Reference > Cambridge History > The Age of Dryden > Legal Literature > Selden and his Legal Works
  Equity and Common Law: Bacon and Cowell; Coke English as the Language of the Law  


The Cambridge History of English and American Literature in 18 Volumes (1907–21).
Volume VIII. The Age of Dryden.

XIII. Legal Literature.

§ 14. Selden and his Legal Works.

Selden was admittedly the most erudite Englishman of his day. To a wide classical scholarship he added a remarkable knowledge, based, largely, upon original research, of archaeology, history, philology and legal antiquities. He was endowed, moreover, with a mind free from prejudice, a well balanced judgment, a calm judicial temperament. “I sought only truth,” he said in one of his works, and the expression might well be applied as a motto to them all. In 1610, before he was called to the bar, he published a discourse on the laws and customs of the Britons, English and Danes under the title Jani Anglorum Facies Altera. In 1616, he issued an annotated edition of Fortescue. Two years later, he wrote—though for diplomatic reasons it lay unpublished till 1636—his treatise Mare Clausum, an attempt to vindicate, on the basis of international law, England’s claim to sovereignty over the narrow seas against the destructive attack which Grotius had made upon it in his Mare Liberum. Finally, in 1647, he gave to the world his edition of Fleta, and, in a prefatory dissertation, condensed the results of a lifelong study of the origins of English law. By his work, he established that tradition of scholarly research into legal antiquities which, at the present day, is maintained by the society called by his name. 18    16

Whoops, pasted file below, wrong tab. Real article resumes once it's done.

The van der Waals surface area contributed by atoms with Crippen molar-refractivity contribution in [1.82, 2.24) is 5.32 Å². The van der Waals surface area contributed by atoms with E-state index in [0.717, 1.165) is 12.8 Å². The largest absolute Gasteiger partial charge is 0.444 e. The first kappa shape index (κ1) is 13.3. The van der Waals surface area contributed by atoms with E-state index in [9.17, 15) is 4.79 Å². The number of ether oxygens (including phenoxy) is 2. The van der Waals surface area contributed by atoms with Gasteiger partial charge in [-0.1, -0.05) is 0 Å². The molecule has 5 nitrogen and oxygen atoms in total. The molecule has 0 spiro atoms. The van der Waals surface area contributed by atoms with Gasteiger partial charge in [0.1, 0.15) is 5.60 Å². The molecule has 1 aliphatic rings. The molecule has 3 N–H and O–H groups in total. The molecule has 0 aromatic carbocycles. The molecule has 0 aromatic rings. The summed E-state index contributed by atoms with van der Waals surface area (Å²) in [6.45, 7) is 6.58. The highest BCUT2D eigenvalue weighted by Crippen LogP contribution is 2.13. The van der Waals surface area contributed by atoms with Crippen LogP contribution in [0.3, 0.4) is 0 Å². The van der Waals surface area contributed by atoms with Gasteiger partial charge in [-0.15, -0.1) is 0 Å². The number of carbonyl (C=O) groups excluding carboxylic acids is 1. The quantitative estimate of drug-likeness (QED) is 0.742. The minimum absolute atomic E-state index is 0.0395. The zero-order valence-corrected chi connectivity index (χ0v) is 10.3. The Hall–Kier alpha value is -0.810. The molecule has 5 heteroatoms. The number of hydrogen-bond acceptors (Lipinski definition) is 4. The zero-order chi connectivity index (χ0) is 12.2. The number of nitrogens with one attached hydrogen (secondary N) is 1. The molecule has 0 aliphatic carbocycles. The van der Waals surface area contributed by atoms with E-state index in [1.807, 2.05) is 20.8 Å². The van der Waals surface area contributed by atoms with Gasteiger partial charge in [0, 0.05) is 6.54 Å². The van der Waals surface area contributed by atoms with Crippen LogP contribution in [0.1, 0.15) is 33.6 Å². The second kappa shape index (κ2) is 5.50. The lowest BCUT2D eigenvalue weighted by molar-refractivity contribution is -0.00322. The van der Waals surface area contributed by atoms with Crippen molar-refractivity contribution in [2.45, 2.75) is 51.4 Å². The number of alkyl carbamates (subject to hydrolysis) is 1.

Note 18. See Selden as Legal Historian, by Hazeltine, H. D., in Brunner’s Festschrift (Weimar, 1910), and, also, in Harvard Law Review, 1910. As to Selden’s Table-Talk, see below (II). [ back ]

  Equity and Common Law: Bacon and Cowell; Coke English as the Language of the Law  
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